“That’s the only sign that we have that he is alive,” Sharon said, pausing and correcting herself. “He was alive on Saturday noon. But that’s it. We don’t know anything more.”

“We’re trying to tell people: please help us. Please give us a sign that they’re okay. Please tell us where they are,” Sharon said. “We don’t know if they’re alive or dead. We don’t know if they’re treating them well or maybe they’re abusing them — we don’t know anything, so we’re just shouting: please help us to find them.”

‘We’re all going to be okay’ … then nothing

It remains unclear exactly what happened to the Kedem family, whose smiling family photo has become one of the most poignant images of the massacre.

A little after 11pm on Sunday, the Israeli government posted their photo. “Tamar, Yonatan and their children Shachar, Arbel, Omer,” the caption read. “An entire family wiped out by Hamas terrorists. There are no words. May their memory be a blessing.”

When the terrorists entered Kibbutz Nir Oz, the family rushed to their safe room and sent a What’s App message to friends, “Hi guys, we got into the shelter in our house, we’re all going okay,” the text read.

An hour later, however, Tamar had stopped responding to messages from Yishai and Mor Lacob, her friends in Sydney.  All five were found dead.

Mor Lacob said Tamar would be remembered for her loving nature and a strong sense of social justice.

“She was such a special woman,” Mor said. “She always cared about the poor people, always made sure that people less fortunate will have the same opportunities.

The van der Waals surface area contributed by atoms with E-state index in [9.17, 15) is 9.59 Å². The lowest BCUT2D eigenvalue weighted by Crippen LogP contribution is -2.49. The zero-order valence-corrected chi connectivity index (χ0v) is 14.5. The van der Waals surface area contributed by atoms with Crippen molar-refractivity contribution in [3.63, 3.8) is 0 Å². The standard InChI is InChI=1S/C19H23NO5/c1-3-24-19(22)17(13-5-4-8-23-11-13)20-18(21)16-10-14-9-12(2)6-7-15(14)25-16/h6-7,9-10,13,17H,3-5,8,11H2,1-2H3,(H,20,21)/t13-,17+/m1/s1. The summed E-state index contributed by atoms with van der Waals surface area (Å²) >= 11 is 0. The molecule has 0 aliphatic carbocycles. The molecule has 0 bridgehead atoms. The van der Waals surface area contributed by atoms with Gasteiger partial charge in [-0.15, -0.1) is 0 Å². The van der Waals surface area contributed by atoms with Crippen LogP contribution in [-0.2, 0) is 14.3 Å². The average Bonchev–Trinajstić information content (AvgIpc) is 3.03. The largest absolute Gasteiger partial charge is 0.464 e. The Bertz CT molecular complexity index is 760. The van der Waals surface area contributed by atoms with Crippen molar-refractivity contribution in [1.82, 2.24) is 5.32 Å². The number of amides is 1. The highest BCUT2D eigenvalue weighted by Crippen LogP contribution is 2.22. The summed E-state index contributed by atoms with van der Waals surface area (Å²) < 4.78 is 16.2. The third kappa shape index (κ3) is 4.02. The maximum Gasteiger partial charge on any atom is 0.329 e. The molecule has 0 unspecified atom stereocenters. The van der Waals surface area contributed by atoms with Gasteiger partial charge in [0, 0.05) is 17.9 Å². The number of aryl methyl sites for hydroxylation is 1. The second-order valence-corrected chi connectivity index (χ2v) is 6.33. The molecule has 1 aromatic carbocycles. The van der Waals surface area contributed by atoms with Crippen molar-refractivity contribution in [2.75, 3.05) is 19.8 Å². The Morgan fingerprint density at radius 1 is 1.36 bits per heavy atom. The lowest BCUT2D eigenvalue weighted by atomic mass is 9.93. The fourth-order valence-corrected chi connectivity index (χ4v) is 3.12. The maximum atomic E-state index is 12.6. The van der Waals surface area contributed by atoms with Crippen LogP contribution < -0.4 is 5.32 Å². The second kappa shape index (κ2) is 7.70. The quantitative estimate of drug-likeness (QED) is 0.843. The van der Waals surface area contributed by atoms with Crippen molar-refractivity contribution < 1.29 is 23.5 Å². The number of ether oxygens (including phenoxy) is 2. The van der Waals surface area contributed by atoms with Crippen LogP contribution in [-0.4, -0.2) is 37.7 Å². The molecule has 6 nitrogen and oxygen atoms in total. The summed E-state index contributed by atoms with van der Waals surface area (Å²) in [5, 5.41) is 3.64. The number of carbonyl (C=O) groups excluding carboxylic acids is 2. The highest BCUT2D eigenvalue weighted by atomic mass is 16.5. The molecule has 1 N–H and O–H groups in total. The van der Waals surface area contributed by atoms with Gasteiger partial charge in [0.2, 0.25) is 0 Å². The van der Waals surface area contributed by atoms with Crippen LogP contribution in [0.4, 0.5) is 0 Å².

‘I prepared them coffee and cookies’

When Hamas terrorists broke into her home early Saturday morning, Rachel Adari didn’t have any guns.

But she had another kind of weapon: cookies, which she offered to the men who held her and her husband captive for the next 15 hours, as her city of Ofakim and dozens of other towns in southern Israel faced a brutal invasion by Hamas from Gaza.

Adari’s husband David said the terrorists told the couple they were to become “martyrs”.

“They threatened to kill us,” David said. “I was shaking and sweating.”

“I could see they were angry,” Adari told Israel’s Channel 12. “I asked them if they were hungry. I prepared them coffee and cookies.”

“She drove them crazy,” David said. “She kept asking them if they want something.”

The snacks helped buy the couple enough time for their sons, both police officers, to join an operation that resulted in their liberation, a rare moment of rescue on a day marked primarily by loss.

‘I never imagined I’d write an elegy for my home’

Sivan Klingball grew up on Kibbutz Nir Oz, which was obliterated in the Hamas attack.

Her parents survived hiding in a safe room. Many others did not.

“Once, many years ago, my father wrote a song for a holiday festival on the kibbutz, talking about its founders who had built such a nice place. For years, I thought that one day I’d return to the kibbutz and write about it too. About my childhood, the children’s home, the members of my group, my friends, the intrigues, the belief in mankind, the sobering up from socialism. I never thought that what I would write about my home would be an elegy.”

 Photo: A body found on Kibbutz Kfar Aza, among the 1300 Israelis killed in the Hamas massacre (AP Photo/Maya Alleruzzo)